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Q. I need a car loan, and I’m thinking of using my home equity instead of taking a loan with the dealer. How can I decide which is a better deal?

A. There are pros and cons to every borrowing situation — including the strategy of using the equity in your home to buy a car.

People who use home equity lines of credit (HELOC) often make the choice because of the potential tax savings.

“The interest rates on home equity loans are often tax-deductible while the interest on a car loan is not,” said Kim Viscuso, a certified financial planner with Stonegate Wealth Management in Oakland, N.J. “This tax advantage is only beneficial to those taxpayers that itemize their deductions, and there may be limits if you exceed $100,000 on the loan.”

A HELOC functions like a credit card, Viscuso said. It makes a certain amount of credit available on an as-needed basis for a limited term then follows with a repayment period.

The interest rate on a home equity loan is probably going to be lower than that of a traditional car loan, but it will be variable after some period of time, said Claudia Mott, a certified financial planner with Epona Financial Solutions in Basking Ridge, N.J. Although we have been in a period of very low interest rates for a long time, you need to consider the likelihood that the HELOC rate will probably increase over its lifetime, she said.

The potential for rising interest rates isn’t something to ignore.

What You’ll Need to Consider

A higher move for rates could force you to be make larger payments for the car down the road, Viscuso said. Also, if you decide to make interest-only or smaller payments on the amount borrowed, the repayment period could last longer than the life of the asset itself.

Choosing to borrow through a home equity loan can also be a cash-flow decision.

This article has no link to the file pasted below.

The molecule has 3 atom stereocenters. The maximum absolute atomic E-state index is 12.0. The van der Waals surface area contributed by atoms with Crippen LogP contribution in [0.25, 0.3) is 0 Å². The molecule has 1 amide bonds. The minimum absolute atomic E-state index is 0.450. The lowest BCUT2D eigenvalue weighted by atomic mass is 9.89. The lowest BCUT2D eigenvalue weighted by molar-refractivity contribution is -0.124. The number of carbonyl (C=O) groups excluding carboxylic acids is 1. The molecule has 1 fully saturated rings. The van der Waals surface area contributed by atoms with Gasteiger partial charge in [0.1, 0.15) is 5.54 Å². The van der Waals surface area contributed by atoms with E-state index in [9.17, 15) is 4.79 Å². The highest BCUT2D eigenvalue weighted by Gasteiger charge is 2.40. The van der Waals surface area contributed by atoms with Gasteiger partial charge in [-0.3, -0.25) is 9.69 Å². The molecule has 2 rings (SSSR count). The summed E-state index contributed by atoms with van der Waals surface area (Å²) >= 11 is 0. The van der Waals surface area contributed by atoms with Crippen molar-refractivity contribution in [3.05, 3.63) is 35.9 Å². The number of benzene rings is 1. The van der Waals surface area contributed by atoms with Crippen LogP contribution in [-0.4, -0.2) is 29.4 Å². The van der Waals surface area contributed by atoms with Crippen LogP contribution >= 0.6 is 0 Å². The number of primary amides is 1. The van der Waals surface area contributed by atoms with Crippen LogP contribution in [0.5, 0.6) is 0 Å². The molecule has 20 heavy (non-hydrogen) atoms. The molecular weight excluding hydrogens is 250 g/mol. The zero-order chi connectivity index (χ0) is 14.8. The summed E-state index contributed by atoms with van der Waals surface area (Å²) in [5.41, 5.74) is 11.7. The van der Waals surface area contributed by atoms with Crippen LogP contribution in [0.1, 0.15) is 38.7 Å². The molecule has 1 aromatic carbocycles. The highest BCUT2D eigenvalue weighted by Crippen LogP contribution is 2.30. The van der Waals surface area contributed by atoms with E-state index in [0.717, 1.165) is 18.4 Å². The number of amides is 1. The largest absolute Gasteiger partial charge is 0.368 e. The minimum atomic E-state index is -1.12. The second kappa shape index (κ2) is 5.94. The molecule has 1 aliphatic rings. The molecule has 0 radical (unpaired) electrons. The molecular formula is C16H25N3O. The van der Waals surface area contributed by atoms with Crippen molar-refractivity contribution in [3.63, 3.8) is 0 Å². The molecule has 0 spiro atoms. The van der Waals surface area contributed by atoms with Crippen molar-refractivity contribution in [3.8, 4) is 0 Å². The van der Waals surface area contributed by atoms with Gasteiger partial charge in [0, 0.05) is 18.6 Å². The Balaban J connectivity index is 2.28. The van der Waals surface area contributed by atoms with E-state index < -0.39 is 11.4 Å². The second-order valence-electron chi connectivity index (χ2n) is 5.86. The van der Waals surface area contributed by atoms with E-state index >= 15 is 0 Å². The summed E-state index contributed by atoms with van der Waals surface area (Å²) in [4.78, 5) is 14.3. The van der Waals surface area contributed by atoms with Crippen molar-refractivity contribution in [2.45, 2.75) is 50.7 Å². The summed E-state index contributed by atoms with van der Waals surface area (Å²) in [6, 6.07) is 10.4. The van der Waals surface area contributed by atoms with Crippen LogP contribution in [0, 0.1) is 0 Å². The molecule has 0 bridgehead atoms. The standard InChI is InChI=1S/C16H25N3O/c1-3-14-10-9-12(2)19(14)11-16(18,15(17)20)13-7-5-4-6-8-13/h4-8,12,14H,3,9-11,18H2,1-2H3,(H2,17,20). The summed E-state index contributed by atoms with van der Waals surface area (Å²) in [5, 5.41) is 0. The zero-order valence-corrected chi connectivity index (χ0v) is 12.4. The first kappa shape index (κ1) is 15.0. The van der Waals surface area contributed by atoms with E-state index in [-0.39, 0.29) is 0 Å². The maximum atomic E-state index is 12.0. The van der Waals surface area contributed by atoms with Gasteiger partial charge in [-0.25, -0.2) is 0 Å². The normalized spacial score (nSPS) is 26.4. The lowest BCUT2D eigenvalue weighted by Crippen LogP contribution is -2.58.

Mott said the option to repay on the interest might enable you to have a new car with lower payments, but you will still need to be in a position to pay off the loan when the term ends.

“Keep in mind that the value of the car will continue to depreciate from the moment you drive it off the dealer’s lot and may have no salable value when it comes time to pay off the HELOC obligation,” she said. “If cash flow is an issue and the ability to make a balloon payment is going to be a problem, you may need to rethink the idea of a new car entirely.”

Another potential negative is that you will have to pay closing costs for the home loan, Mott said, so make sure you run the numbers so you understand the cost of borrowing for all your lending options.

Another disadvantage to using funds from the HELOC to purchase a car is that the borrowed funds are no longer available for other uses, Viscuso said.

“Many people use their HELOC for emergency situations,” she said. “If you eat up the funds by paying for a car, they may no longer be available for unforeseen future emergency situations.”

And finally, Mott said, if it turns out that the auto loan is a better option for you, make sure you shop around because the dealership’s offerings may not be the most attractive.

“If you have good credit and meet the qualifications, using a local bank, credit union or an online loan provider may get you a better rate and hence savings over the long term,” she said.

(You can check your credit scores for free on Credit.com to see where you stand.)

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